The Institute of Designers Ireland (IDI) has long been an advocate of Irish design. This year, I have taken on the role as president. I hope to highlight the success and importance of Irish design at both a national and international level. We must make the mental shift so that design thinking and appreciation become part of the fabric of society. The IDI awards are a showcase of some of the best design being produced here and give a good insight into the international standard of work across all design disciplines. This is much more than surface-level beauty; these designers are problem solvers, creative thinkers and inventors.
Our collective understanding and appreciation of design is improving. From my own perspective, more attention is being paid to the importance of interiors and there’s a greater appreciation of the impact space has on well-being. At KLD [Kingston Lafferty Design], we always look at who uses a space and how they use it. We consider the best possible way to enhance their well-being while also delivering aesthetically beautiful and functional spaces. We’re currently working on a large office space over seven floors in Belfast in which we are installing a wellness room to provide an area of calm for employees away from the workspace. It is minimal in design with the use of pale tones, timber, mirrors and planting, combined with soft lighting, which are proven to enhance mental and physical well-being. This isn’t a trend;this is the future.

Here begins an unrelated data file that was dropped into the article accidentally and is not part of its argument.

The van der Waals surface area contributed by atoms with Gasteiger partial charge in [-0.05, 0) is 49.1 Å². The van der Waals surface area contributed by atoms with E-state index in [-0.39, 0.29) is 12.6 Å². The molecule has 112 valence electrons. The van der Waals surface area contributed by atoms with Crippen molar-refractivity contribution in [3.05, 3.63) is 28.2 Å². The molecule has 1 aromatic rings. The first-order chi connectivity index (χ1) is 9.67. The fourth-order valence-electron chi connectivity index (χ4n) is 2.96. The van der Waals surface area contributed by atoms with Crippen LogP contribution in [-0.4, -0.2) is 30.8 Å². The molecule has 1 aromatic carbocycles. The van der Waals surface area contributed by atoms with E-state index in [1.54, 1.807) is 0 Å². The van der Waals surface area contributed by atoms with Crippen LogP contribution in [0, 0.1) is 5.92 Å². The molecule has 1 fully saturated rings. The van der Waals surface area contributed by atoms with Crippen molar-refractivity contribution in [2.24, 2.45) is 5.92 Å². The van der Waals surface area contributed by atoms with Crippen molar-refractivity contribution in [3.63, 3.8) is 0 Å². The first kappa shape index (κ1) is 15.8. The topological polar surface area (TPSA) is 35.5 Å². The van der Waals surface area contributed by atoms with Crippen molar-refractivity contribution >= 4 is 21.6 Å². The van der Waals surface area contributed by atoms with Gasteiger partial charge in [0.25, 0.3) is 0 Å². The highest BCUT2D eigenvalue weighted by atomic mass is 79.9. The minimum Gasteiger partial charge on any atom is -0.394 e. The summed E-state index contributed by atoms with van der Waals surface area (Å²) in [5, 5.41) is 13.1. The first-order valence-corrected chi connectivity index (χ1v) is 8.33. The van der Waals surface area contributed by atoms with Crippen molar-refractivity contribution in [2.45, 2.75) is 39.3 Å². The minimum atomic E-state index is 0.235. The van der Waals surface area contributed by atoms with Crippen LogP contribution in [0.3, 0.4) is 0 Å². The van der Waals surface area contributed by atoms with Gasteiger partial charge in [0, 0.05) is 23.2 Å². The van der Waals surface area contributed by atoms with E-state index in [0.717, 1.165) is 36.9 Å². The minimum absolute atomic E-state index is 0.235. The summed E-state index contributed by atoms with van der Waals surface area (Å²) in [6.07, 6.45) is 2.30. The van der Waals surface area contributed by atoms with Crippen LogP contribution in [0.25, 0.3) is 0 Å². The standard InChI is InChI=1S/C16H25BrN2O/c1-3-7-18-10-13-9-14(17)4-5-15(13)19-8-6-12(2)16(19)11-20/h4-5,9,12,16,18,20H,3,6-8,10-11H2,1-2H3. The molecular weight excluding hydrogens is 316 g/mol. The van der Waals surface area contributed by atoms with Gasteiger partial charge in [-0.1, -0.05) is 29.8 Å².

Ireland operates on a global playing field. We are not competing with ourselves; we are competing with design practices and professionals across the world. The internet has brought ready-made markets to our fingertips. We should not shirk from this. I set up my own company, KLD, at the height of the recession. It was risky, but it paid off. Life is short; you must take risks. After almost a decade in business, it is only in the last year that KLD has enjoyed sustained international interest in showcasing our work. What are the benefits of appearing in an international arena? For starters, current and prospective clients’ perception is huge. If you are aligned with international designers, it shows people that your work is of an international standard. As well as raising one’s profile, it also increases one’s visibility in a broader marketplace, opening up project and client possibilities. Cumulatively, this adds value to Irish businesses and to the Irish economy as
So what is the future of Irish design? Can we ever compete with the likes of Milan or Paris? Personally, I think we will increasingly draw on international influences as we travel and see the world and bring our learnings home. Ireland currently ranks 39th in the world design rankings. The US, China, Japan and Italy enjoy the top four slots. With our creative talent and excellent educational facilities, there is no reason Ireland can’t climb this ladder. It won’t be easy, but we must start by nurturing and showcasing the existing pool of talent that we have here.
Indigenous companies shouldn’t feel a need to hire designers from outside of Ireland when there is an abundance of talent here. As a country, we must start from within and empower our own designers. Creative minds, critical thinking, our unique history and our fringe location all combine to make Irish design unique. Ireland is brimming with creative minds and great design ideas; now we need to show the world.
This article first appeared in the Sunday Business Post on 6 October 2019.